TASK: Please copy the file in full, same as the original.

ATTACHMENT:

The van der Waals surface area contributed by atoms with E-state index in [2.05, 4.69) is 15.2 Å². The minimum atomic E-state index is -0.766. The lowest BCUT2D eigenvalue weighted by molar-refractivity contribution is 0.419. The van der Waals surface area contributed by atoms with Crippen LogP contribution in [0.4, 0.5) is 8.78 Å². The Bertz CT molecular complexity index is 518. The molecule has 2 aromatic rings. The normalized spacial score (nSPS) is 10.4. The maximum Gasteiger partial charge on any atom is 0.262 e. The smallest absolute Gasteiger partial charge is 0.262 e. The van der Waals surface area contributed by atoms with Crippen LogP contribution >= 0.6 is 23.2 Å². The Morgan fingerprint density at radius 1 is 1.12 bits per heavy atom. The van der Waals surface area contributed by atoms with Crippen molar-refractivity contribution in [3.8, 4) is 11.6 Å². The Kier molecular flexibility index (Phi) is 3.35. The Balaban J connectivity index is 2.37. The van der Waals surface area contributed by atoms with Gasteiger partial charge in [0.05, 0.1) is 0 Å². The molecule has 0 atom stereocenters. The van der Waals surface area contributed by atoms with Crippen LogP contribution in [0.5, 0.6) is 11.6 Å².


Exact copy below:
The van der Waals surface area contributed by atoms with E-state index in [2.05, 4.69) is 15.2 Å². The minimum atomic E-state index is -0.766. The lowest BCUT2D eigenvalue weighted by molar-refractivity contribution is 0.419. The van der Waals surface area contributed by atoms with Crippen LogP contribution in [0.4, 0.5) is 8.78 Å². The Bertz CT molecular complexity index is 518. The molecule has 2 aromatic rings. The normalized spacial score (nSPS) is 10.4. The maximum Gasteiger partial charge on any atom is 0.262 e. The smallest absolute Gasteiger partial charge is 0.262 e. The van der Waals surface area contributed by atoms with Crippen LogP contribution >= 0.6 is 23.2 Å². The Morgan fingerprint density at radius 1 is 1.12 bits per heavy atom. The van der Waals surface area contributed by atoms with Crippen molar-refractivity contribution in [3.8, 4) is 11.6 Å². The Kier molecular flexibility index (Phi) is 3.35. The Balaban J connectivity index is 2.37. The van der Waals surface area contributed by atoms with Gasteiger partial charge in [0.05, 0.1) is 0 Å². The molecule has 0 atom stereocenters. The van der Waals surface area contributed by atoms with Crippen LogP contribution in [0.5, 0.6) is 11.6 Å².